Upperclassmen weigh in on freshman life

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President Thomas Keefe addresses freshmen at an orientation event. Photo by Kaity Chaikowsky.

The first week of school has brought a large amount of nostalgia into the University of Dallas community. Each day calls to mind memories of years previous: the anniversary of the day you met your roommate, the day you missed curfew on your first night out in Rome and the time you missed your first class because you were wandering Catherine instead of Carpenter.

Those first days brought lots of good memories but also many lessons worth passing on in hopes of bringing even more good memories to the most novel of the UD students — our freshmen.

As the biggest class in the university’s history one can only imagine how many new names each of the freshman have been trying to learn and keep straight. Though a stereotype of a new school is difficulty making friends, at UD, it’s more likely that everyone’s so friendly that it’s overwhelming deciding who you want to hang out with in the evening.

“Go to more clubs and lectures,” sophomore Mary Katherine Johnson said. “Even if you think you won’t be interested go anyway. I made a lot of my friends by going rock climbing.”

Johnson also recommended that you don’t shmoop and, instead, actually spend time with the core texts. This is a tip most of the upperclassmen would agree with, but most likely didn’t follow themselves.

“Shmoop when you need,” sophomore Raphael Cavanna said.

But Cavanna agrees with Johnson about being social. He wishes he had been able to be more outgoing and social in those first few weeks of freshman year.

If you find yourself having no trouble with being social there are some important rules a few of the upperclassmen girls hope freshmen always remember.

“You should never leave a party alone,” junior Madeline Reilly said. “Boys, be gentlemen and walk girls home.”  

Juniors Anna McCall and Totti Zubillaga agree and remind freshmen that girls have to stick together and should never leave each other alone, even if they aren’t friends. UD is a safe community, but that doesn’t mean things don’t go wrong.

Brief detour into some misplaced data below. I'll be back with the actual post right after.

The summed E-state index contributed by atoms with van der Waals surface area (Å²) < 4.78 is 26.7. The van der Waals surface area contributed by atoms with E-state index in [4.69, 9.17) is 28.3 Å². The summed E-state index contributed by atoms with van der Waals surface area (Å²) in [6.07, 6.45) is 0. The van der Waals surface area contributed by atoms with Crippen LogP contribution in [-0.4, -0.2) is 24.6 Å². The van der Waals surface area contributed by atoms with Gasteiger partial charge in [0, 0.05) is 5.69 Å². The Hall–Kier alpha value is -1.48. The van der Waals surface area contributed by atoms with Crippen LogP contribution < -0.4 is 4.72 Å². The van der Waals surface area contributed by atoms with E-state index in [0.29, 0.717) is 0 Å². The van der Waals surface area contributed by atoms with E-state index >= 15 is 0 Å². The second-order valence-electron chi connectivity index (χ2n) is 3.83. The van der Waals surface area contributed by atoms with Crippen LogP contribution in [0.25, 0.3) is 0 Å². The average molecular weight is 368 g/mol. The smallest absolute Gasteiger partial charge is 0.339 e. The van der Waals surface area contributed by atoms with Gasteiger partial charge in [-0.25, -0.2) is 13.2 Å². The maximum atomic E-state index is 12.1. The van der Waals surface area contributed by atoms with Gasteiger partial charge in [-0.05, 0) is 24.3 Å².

“Stay single all year,” McCall said with a laugh.

Though she was joking a bit, the message still holds merit: Make friends. You have the rest of your life to find that perfect someone, hold out and just enjoy getting to know everyone.

Junior Charlie Buxton, who successfully committed to remaining single through freshman year, warns of other pitfalls.

“Just because you have money at the beginning of the year, doesn’t mean you will at the end,” Buxton said.

The girls added after that that the most important part of college is school.

“Someone is paying for this,” Zubillaga said. “Make sure you aren’t wasting that money. Go to class. Do your homework in the afternoon so you can go out at night.”

The girls also offered more advice such as taking up smoking as a way to make friends and not being alarmed if you see other students in trees.

There is plenty more good advice out there and funny stories to be heard. The best advice upperclassmen can give freshman?

“Introduce yourself to people you don’t know,” McCall said.

This campus is full of people excited to take the freshmen under their wings, be it in clubs, at parties, or to lend Lit Trad books to. Take advantage of that.

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